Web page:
Here is another in my series of posts discussing FDR mistakes (See FDR - Flubbed Depression's Recovery and IRA Abuses Began with FDR).
As one would expect Ken Burns and Geoffrey Ward, in their recent PBS documentary, highlight the creation of Social Security, one of the most consequential and far reaching laws created during the Roosevelt presidency. The program pointed out that getting the legislation passed required a lot of compromise, but did not give any of the details.
Here is what happened.
In 1935 Democrat Missouri Senator Bennett Champ Clark proposed an amendment to the proposed Social Security Act that would allow people to opt out if their employer at least matched the benefits offered by Social Security. The US Senate really liked this change to the proposed Social Security program. It would get retirement savings funded without needing any government interference, something the federal government had never done for all its citizens in the history of the U.S. The Senate approved it 51-35. Meanwhile, the House passed the government monopoly version.
Roosevelt was upset and made it known that he would veto the Senate version. He did not want private competition to his government program. When the bill went to the House-Senate conference committee to work out a compromise bill, they decided to drop the Clark amendment with the PROMISE to appoint a special joint legislative committee to study the Clark amendment and report back how to add it into the Social Security Act in 1936. The next year, nothing happened; the study was never done.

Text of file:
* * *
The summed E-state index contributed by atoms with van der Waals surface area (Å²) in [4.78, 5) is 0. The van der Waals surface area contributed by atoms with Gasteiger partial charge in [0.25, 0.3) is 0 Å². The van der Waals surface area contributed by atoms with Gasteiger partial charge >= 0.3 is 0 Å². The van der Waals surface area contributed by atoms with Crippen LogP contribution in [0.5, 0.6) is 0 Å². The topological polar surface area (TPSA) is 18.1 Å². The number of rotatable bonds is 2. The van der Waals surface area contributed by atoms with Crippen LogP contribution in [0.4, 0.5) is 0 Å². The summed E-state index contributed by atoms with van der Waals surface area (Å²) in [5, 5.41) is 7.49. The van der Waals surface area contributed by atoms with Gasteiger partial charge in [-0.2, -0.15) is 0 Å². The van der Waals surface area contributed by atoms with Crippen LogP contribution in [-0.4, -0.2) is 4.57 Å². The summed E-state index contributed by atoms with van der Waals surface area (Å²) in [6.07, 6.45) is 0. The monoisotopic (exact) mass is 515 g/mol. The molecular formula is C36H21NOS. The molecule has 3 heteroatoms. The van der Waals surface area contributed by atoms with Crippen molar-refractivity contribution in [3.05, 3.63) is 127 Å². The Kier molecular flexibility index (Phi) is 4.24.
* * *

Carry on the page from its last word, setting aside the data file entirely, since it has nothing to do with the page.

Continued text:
Who wants to say ARGGHH! at this point?
This one failure doomed Social Security to become the tottering Ponzi scheme that it has become. The program only works because money collected from current workers is immediately paid out to retirees. And with fewer workers per retiree, the program will run out of money before today's young people retire. Considering that mutual funds over the second half of the 20th century averaged 10% return or better vs. 2% for Social Security, most retirees would have voted for a private retirement plan instead of Social Security.
Those who defend Social Security are either under the misunderstanding that they are only getting back what they put in (when in truth it is money being paid in by current workers) or they approve of spreading the wealth by taking money from those who have it and giving it to those who do not. In the story of the Ant and the Grasshopper, these 'spread the wealth' people think it is okay to take away from the Ant to help the Grasshopper.
People should be in charge of helping themselves and other people without involving the inefficiencies of government. It’s called being responsible and charitable. Society suffers when large segments of the population treat handouts from the government as entitlements.
Too bad the Clark amendment was snuffed out. As you can see (no thanks to the Burns documentary), we ended up with the worst option of the two.
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